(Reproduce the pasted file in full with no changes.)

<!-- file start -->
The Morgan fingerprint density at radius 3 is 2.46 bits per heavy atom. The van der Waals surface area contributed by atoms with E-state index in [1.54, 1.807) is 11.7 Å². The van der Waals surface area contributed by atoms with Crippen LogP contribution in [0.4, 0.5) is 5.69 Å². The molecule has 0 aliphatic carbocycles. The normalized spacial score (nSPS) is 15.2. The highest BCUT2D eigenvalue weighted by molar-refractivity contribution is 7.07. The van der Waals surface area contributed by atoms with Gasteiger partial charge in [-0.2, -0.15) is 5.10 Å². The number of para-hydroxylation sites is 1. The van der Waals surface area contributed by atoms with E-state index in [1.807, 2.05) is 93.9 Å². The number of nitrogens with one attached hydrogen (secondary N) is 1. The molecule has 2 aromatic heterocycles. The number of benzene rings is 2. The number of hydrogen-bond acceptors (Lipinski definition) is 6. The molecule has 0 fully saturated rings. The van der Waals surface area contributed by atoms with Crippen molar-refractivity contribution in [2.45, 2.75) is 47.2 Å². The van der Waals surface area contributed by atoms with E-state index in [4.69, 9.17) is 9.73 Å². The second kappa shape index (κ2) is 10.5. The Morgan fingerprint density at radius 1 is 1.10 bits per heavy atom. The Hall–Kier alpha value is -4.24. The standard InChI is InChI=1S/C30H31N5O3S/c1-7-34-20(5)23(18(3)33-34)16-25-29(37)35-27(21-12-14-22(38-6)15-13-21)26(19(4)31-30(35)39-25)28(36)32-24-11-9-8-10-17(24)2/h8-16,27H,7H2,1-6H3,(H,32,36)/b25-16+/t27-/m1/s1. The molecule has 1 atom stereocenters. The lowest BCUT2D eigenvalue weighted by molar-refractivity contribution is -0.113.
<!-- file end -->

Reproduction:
The Morgan fingerprint density at radius 3 is 2.46 bits per heavy atom. The van der Waals surface area contributed by atoms with E-state index in [1.54, 1.807) is 11.7 Å². The van der Waals surface area contributed by atoms with Crippen LogP contribution in [0.4, 0.5) is 5.69 Å². The molecule has 0 aliphatic carbocycles. The normalized spacial score (nSPS) is 15.2. The highest BCUT2D eigenvalue weighted by molar-refractivity contribution is 7.07. The van der Waals surface area contributed by atoms with Gasteiger partial charge in [-0.2, -0.15) is 5.10 Å². The number of para-hydroxylation sites is 1. The van der Waals surface area contributed by atoms with E-state index in [1.807, 2.05) is 93.9 Å². The number of nitrogens with one attached hydrogen (secondary N) is 1. The molecule has 2 aromatic heterocycles. The number of benzene rings is 2. The number of hydrogen-bond acceptors (Lipinski definition) is 6. The molecule has 0 fully saturated rings. The van der Waals surface area contributed by atoms with Crippen molar-refractivity contribution in [2.45, 2.75) is 47.2 Å². The van der Waals surface area contributed by atoms with E-state index in [4.69, 9.17) is 9.73 Å². The second kappa shape index (κ2) is 10.5. The Morgan fingerprint density at radius 1 is 1.10 bits per heavy atom. The Hall–Kier alpha value is -4.24. The standard InChI is InChI=1S/C30H31N5O3S/c1-7-34-20(5)23(18(3)33-34)16-25-29(37)35-27(21-12-14-22(38-6)15-13-21)26(19(4)31-30(35)39-25)28(36)32-24-11-9-8-10-17(24)2/h8-16,27H,7H2,1-6H3,(H,32,36)/b25-16+/t27-/m1/s1. The molecule has 1 atom stereocenters. The lowest BCUT2D eigenvalue weighted by molar-refractivity contribution is -0.113.